A once ubiquitous staple of doctors, powdered gloves are being thrown out of exam and operating rooms by the U.S. Food and Drug Administration as of Jan. 18. The reason: The powder poses a variety of risks to wearers, patients and even bystanders.
The dangers include severe airway inflammation from inhaling the powder; wound inflammation and post-surgical adhesions from contact with the powder; and respiratory allergic reactions from breathing powder that carries proteins from natural rubber latex gloves. The most common type of powder used in gloves is cornstarch, according to the FDA.
The coming ban is absolute — there's no grace period for using up existing supplies. "[T]he risks of illness or injury to individuals who are currently exposed to these devices is [as] equally unreasonable and substantial as it would be for future individuals that might be exposed to powdered gloves," the FDA stated in a March 22, 2016, Federal Register notice proposing the ban. The ban was made final on Dec. 19.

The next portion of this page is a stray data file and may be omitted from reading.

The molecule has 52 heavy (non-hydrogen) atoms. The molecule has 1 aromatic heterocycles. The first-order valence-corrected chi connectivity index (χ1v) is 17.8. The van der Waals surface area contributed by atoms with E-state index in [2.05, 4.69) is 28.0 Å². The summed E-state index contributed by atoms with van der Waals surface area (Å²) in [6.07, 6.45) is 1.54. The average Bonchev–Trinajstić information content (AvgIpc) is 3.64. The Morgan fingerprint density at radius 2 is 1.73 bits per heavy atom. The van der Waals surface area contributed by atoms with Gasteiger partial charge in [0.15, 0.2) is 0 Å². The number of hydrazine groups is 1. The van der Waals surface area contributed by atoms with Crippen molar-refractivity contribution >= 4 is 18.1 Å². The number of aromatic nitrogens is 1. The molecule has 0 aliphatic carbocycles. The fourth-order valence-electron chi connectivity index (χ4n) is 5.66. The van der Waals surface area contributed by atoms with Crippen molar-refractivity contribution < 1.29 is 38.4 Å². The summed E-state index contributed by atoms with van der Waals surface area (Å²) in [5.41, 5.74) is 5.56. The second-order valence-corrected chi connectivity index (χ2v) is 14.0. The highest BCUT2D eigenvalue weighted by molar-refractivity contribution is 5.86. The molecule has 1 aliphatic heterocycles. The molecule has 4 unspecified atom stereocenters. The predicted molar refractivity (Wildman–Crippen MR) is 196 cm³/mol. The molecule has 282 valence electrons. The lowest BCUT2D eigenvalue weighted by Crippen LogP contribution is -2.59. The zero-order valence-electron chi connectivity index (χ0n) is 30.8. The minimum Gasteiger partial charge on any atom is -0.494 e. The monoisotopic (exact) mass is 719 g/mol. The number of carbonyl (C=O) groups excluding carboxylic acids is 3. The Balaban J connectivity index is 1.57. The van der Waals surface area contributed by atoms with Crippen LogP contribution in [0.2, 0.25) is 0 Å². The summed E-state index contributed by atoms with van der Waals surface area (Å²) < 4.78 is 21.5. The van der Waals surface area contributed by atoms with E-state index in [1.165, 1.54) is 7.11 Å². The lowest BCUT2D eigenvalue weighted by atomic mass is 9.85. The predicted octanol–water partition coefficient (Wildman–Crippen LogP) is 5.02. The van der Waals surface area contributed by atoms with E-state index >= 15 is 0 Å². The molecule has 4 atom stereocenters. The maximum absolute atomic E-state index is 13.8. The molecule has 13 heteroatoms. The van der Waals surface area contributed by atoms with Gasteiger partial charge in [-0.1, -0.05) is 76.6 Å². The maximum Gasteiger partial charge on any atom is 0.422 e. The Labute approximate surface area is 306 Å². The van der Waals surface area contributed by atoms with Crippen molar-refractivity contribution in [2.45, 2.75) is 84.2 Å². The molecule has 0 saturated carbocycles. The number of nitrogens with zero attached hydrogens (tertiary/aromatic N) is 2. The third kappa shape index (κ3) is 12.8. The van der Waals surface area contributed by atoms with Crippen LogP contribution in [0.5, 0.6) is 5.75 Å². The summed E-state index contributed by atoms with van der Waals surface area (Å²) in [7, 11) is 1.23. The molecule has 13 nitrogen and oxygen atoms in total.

Although glove use in veterinary medicine is not explicitly mentioned in the FDA rule, the prohibition applies in the veterinary sphere, too, an agency spokeswoman confirmed.
"The ban applies to powdered surgeon's gloves, powdered patient examination gloves, and absorbable powder for lubricating a surgeon's glove that are already in commercial distribution and for these devices that are already sold to the ultimate user, such as small medical practices and hospitals. As such, it applies to ... gloves that are in use at veterinary practices," the spokeswoman, Deborah Kotz, said by email.
Asked how the ban will be enforced, Kotz replied: "The FDA can take various enforcement actions, if necessary, to remove banned devices from the market, including seizure of the product, civil money penalties or criminal prosecution."
She declined to say what criminal charges could be brought, or the potential size of fines.
The FDA recommends unused inventories of gloves be disposed of like any community solid waste, which usually is by burial in a landfill or by incineration.